The Conversation

The hate-crimes narrative

In response to RE Hate Crime Hypocrisy :

I should clarify that if the sort of "tit for tat" reporting we're discussing consists of quickie blog posts with a photo of the perps in the Lane and Belton murders, accompanied by a paragraph or so of Nelson Muntz laughter, then yes, that's just lazy and pointless.  I mean to defend serious analysis, not random link-hunting artillery barrages.

"Besides, like he said - everyone already knows there's a huge crime problem in black urban areas," you wrote.  "And hopefully everyone knows that blacks commit interracial violent crimes at a much, much greater rate than whites."

Do you really think "everyone knows" that?  I don't.  Especially not the latter fact you mentioned.  Everyone's probably familiar with the broad outlines of the urban crime problem, but have they really internalized how bad it is, especially if they don't live in crime-afflicted urban areas?  And what do they think the source of those problems is?

News reaches the Low Information Voters through emphasis, repetition, and the construction of narratives.  None of that is present in the reporting on urban crime, hate crimes committed against white people, gang culture, etc.  The problem with the media's handling of the Zimmerman case wasn't just the excessive volume of straight news reports - it was also the editorial content of those news reports, the influence activists had over reporting, the repetition of outright falsehoods until they congealed into conventional wisdom, and the narrative that made this distorted image of George Zimmerman into an avatar of the cruel racist System, culminating in the dopey crusade against Stand Your Ground laws.  We're into topsy-turvy territory with that one, because doing away with SYG would get plenty of innocent people from every racial background killed, as would success for the larger gun-control movement backing the anti-SYG crusade.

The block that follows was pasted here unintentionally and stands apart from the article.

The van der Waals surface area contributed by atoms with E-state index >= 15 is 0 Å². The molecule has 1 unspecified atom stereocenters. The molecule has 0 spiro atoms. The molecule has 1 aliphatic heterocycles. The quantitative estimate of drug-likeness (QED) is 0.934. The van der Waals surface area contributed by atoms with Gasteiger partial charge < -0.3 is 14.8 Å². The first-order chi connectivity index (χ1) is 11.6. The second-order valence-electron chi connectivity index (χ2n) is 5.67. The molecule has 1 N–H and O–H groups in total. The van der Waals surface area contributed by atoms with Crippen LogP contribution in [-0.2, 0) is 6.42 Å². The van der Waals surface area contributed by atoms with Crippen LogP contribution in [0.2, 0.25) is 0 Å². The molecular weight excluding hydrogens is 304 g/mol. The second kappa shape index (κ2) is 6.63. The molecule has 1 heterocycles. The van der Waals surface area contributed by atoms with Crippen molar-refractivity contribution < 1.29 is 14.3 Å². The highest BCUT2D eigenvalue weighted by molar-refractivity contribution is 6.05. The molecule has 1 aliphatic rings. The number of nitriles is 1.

But no deeper meanings are sought in the murder of Chris Lane, aside from yet another nonsensical effort to turn it into a gun control fable (as if the teenage shooters weren't already breaking a boatload of existing gun laws!)  There's no "narrative" context, no critique of the gang culture his murderers were into, no effort to dig into their backgrounds.  Bloggers are doing all that, and occasionally shaming the mainstream media into reporting it... but they'll never report it with emphasis and context.  

What we need is a full frontal assault on gang culture, something on the scale of the media-savvy full-spectrum assault on George Zimmerman's imaginary racism, and the phantom brigade of Stand Your Ground-enabled lawn-jockey killers he supposedly represents.  We're not going to get it by sitting quietly and waiting for it.  The quote from Jesse Jackson you mentioned is often recalled by conservative bloggers at moments like this.  Does anyone else in the left-wing media ever remember it?  Has Jackson said anything further on the subject in the past 20 years?


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